DS wants to wear girls uniform - do I let him?

(41 Posts)
BedHog Tue 13-Nov-12 11:01:59

My DS is in Reception at school. The uniform, like a lot of schools, is made up of various items of clothing which can be mixed and matched. One of the items is a cardigan made from sweatshirt type fabric. DS has said he'd prefer this to the standard sweatshirt.

I had a word with his teacher and she said she has only ever seen the cardigans being worn by girls. Normally I'm very much of the opinion that people should wear what they like regardless of gender, but in this case I'm not sure if it would lead to teasing if he was the only boy in school in a cardy. I've explained to DS that the cardigans are usually for girls, like skirts and pinafores etc., but he is still insistent that he wants to wear one.

What would you do? Shall I buy him a cardigan? confused

lljkk Tue 13-Nov-12 11:02:52

yes if he's an eldest child, no if he had older siblings who will notice that "Jack's little brother is wearing a girl shirt."

HeathRobinson Tue 13-Nov-12 11:03:59

Could you borrow a cardigan from lost property at school to try out before buying one?

coppertop Tue 13-Nov-12 11:05:22

I know of a couple of boys at our local school who wear cardigans. They're usually hand-knitted ones rather than shop-bought ones but I don't think anyone thinks there's anything odd about it.

AnnIonicIsoTronic Tue 13-Nov-12 11:07:02

My DS wears a cardigan - One of his fave tops - and definitely made for boys since its black and blue sweatshirt material.

I say go with what he's comfortable. It'll mainly be used to line the lost property basket anyway.

Pannacotta Tue 13-Nov-12 11:07:06

Quite a few boys at DS2's primary wear cardigans.
I would let him wear one, but good idea to borrow one from lost property first perhaps?

BedHog Tue 13-Nov-12 11:07:12

I have a younger DD so could always save the cardigan for her if DS changes his mind. I just don't want him to become known as 'the boy who wore girls clothes to school'!!

insertsomethingwitty Tue 13-Nov-12 11:07:48

There is a boy in my daughters year 1 class who wears a school cardigan. No one has ever made any comment at all about it.

AnnIonicIsoTronic Tue 13-Nov-12 11:08:50

He wears it with a polo shirt - tbh (if anything) the look is more football hooligan than sissy! He thinks pullover jumpers are for squares.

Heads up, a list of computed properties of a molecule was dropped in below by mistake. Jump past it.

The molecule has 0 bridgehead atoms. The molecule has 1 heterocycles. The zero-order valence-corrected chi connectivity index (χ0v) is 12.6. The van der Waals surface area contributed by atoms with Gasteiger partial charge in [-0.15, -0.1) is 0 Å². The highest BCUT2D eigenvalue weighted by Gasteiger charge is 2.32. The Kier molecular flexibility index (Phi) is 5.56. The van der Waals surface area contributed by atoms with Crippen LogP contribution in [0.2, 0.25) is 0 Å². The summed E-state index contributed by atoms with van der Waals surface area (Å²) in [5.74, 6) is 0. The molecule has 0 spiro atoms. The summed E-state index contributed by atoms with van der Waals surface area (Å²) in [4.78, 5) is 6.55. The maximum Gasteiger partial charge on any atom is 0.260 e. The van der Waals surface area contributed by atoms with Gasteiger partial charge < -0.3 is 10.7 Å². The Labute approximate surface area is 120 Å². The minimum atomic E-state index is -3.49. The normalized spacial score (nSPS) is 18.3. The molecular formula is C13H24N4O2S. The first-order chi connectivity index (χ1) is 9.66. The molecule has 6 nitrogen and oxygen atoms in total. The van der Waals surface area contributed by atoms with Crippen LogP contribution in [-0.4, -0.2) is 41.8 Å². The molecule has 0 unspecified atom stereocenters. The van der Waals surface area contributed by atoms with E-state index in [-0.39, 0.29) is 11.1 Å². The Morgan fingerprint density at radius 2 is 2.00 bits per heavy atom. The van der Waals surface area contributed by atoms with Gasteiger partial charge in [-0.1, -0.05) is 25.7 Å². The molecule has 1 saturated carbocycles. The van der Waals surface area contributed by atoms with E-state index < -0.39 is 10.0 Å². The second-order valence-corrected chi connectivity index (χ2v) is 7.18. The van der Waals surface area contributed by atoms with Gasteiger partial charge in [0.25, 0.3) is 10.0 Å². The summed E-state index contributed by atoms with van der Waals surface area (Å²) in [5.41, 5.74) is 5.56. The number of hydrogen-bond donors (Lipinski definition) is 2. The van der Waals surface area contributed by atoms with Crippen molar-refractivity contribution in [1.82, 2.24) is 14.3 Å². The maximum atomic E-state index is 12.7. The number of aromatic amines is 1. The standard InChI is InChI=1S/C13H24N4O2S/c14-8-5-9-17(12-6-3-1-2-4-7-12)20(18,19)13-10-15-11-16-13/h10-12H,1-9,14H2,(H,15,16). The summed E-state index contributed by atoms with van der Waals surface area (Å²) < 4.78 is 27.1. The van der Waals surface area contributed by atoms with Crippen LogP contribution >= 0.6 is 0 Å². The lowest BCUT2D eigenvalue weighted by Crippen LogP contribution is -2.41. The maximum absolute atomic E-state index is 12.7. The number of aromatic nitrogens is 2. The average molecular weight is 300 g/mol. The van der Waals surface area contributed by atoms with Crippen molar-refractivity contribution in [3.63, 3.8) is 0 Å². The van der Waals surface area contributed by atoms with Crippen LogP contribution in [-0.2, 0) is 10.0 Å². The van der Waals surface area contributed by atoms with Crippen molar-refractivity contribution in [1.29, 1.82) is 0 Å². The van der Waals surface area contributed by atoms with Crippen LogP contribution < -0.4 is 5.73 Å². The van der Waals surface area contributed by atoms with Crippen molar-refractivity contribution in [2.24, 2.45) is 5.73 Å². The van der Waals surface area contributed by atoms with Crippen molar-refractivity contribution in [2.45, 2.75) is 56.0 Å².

Strictly speaking it isn't girls uniform. It is uniform which boys tend not to choose. A huge difference imo and on that basis I would allow him but accept that he may not wear it much (but not a huge problem if you have younger girls.

BedHog Tue 13-Nov-12 11:10:40


I would let him wear it. I don't really think cardigans are only for girls.

AnnIonicIsoTronic Tue 13-Nov-12 11:10:50
uggmum Tue 13-Nov-12 11:11:36

I thought you were going to say he wanted to wear a skirt grin

My ds would wear a cardigan. I would do what they say above and look to borrow one first and if he wears it then you can buy one.

redskyatnight Tue 13-Nov-12 11:13:18

Lots of boys at DD's school wear cardigans. I don't think the ones made out of the sweatshirt material are particularly feminine (in fact DD won't wear one of these because they are not girly enough).

timetosmile Tue 13-Nov-12 11:13:58

Is it because the classroom is so warm?
DS3 of the same age wears thinner v-necked standard knitted type jumpers as the round necked swatshirts are so stifling (and faffy to get over a head in a rush after PE!)
But it's not 'girl's' uniform and at that age they're not too aware of what their classmates are wearing..you've got all that to look forward to in the juniors grin

trockodile Tue 13-Nov-12 11:19:00

You should let him wear it and the teacher should be prepared to back him up with the class if necessary. Lots of men wear cardigans, it's not an issue.
7 year old DS goes to German school with no uniform- his favourite trousers at the mo are Boden checked ones and he had some comments about why was he wearing pyjamas! He told them that they are comfy AND warm and he will be laughing at them when they are cold with sore tummies from their buttons(he has gone massively off adjustable waist trousers and says they are sore!) Teacher backed him up though, and I was proud that he didn't give into peer pressure-other kids don't care now!

AlienRefluxovermypoppy Tue 13-Nov-12 11:23:10

Let him wear it, if he gets unbearably teased, he can stop, but I also think I would be proud he is his own person.

GoldenPeppermintCreams Tue 13-Nov-12 13:23:21

It sounds like the cardigan at my son's school. i have seen one or two boys wearing them. It's not like they are frilly or with flowers on them!

I'm a rebel and send my son in wearing a v neck knitted jumper as they are easier for him to take off, and not as hot or bulky, and look smarter. Is that an option for you?

Houseworkprocrastinator Tue 13-Nov-12 13:47:06

don't boys clothes button the opposite way to girls clothes? (something to do with drawing swords many years ago? does the uniform shop do a "boys" cardigan? that way if anyone asks or makes fun he can point out the difference. he might even be a trend setter. smile

Ephiny Tue 13-Nov-12 13:55:18

I thought it was going to be a dress/skirt too. I don't see the problem really, sounds like it's basically the same sweatshirt just with buttons/zip on the front?

nickelrocketgoBooooooom Tue 13-Nov-12 13:58:54

I would let him wear the cardigan.

no problems.

I might have drawn the line at a skirt (because it would look like piss-taking)

nickelrocketgoBooooooom Tue 13-Nov-12 14:07:31

Housework - yes, that's the way it's supposed to be, but DD has a sleepsuit from asda that so girlish (pink, minnie mouse, frilly) that's done up the boys' way....

lynniep Tue 13-Nov-12 14:18:05

sounds like DS1s cardi too. It is dark purple, but sweatshirt fabric with fleecy lining. Same as the actual sweatshirt, but that has a high round neck not a v-neck like the cardi. Its pretty unisex, but only the girls wear them. If my DS wanted to wear it, I would let him.

BedHog Tue 13-Nov-12 16:03:50